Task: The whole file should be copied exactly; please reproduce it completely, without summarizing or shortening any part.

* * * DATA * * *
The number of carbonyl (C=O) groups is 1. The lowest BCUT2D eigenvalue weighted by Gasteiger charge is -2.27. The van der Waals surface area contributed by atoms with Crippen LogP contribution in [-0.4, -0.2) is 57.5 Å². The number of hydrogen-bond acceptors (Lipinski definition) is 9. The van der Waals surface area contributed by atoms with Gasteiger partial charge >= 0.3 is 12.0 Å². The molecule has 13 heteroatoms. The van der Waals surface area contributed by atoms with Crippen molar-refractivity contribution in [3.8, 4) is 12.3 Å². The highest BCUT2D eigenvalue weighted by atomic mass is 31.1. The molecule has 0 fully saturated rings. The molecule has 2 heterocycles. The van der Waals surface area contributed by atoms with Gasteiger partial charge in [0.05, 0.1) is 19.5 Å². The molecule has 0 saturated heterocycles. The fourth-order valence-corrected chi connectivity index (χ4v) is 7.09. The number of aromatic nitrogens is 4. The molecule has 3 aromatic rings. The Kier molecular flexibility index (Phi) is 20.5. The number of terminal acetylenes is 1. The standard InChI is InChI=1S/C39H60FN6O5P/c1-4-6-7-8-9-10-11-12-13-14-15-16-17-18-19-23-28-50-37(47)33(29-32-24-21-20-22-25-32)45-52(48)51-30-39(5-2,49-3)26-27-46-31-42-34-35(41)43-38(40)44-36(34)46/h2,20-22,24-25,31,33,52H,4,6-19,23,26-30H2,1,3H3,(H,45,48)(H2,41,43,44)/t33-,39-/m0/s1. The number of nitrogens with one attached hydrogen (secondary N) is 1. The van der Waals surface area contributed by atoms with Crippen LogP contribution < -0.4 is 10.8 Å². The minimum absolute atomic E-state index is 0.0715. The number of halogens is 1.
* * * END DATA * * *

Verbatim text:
The number of carbonyl (C=O) groups is 1. The lowest BCUT2D eigenvalue weighted by Gasteiger charge is -2.27. The van der Waals surface area contributed by atoms with Crippen LogP contribution in [-0.4, -0.2) is 57.5 Å². The number of hydrogen-bond acceptors (Lipinski definition) is 9. The van der Waals surface area contributed by atoms with Gasteiger partial charge >= 0.3 is 12.0 Å². The molecule has 13 heteroatoms. The van der Waals surface area contributed by atoms with Crippen molar-refractivity contribution in [3.8, 4) is 12.3 Å². The highest BCUT2D eigenvalue weighted by atomic mass is 31.1. The molecule has 0 fully saturated rings. The molecule has 2 heterocycles. The van der Waals surface area contributed by atoms with Gasteiger partial charge in [0.05, 0.1) is 19.5 Å². The molecule has 0 saturated heterocycles. The fourth-order valence-corrected chi connectivity index (χ4v) is 7.09. The number of aromatic nitrogens is 4. The molecule has 3 aromatic rings. The Kier molecular flexibility index (Phi) is 20.5. The number of terminal acetylenes is 1. The standard InChI is InChI=1S/C39H60FN6O5P/c1-4-6-7-8-9-10-11-12-13-14-15-16-17-18-19-23-28-50-37(47)33(29-32-24-21-20-22-25-32)45-52(48)51-30-39(5-2,49-3)26-27-46-31-42-34-35(41)43-38(40)44-36(34)46/h2,20-22,24-25,31,33,52H,4,6-19,23,26-30H2,1,3H3,(H,45,48)(H2,41,43,44)/t33-,39-/m0/s1. The number of nitrogens with one attached hydrogen (secondary N) is 1. The van der Waals surface area contributed by atoms with Crippen LogP contribution < -0.4 is 10.8 Å². The minimum absolute atomic E-state index is 0.0715. The number of halogens is 1.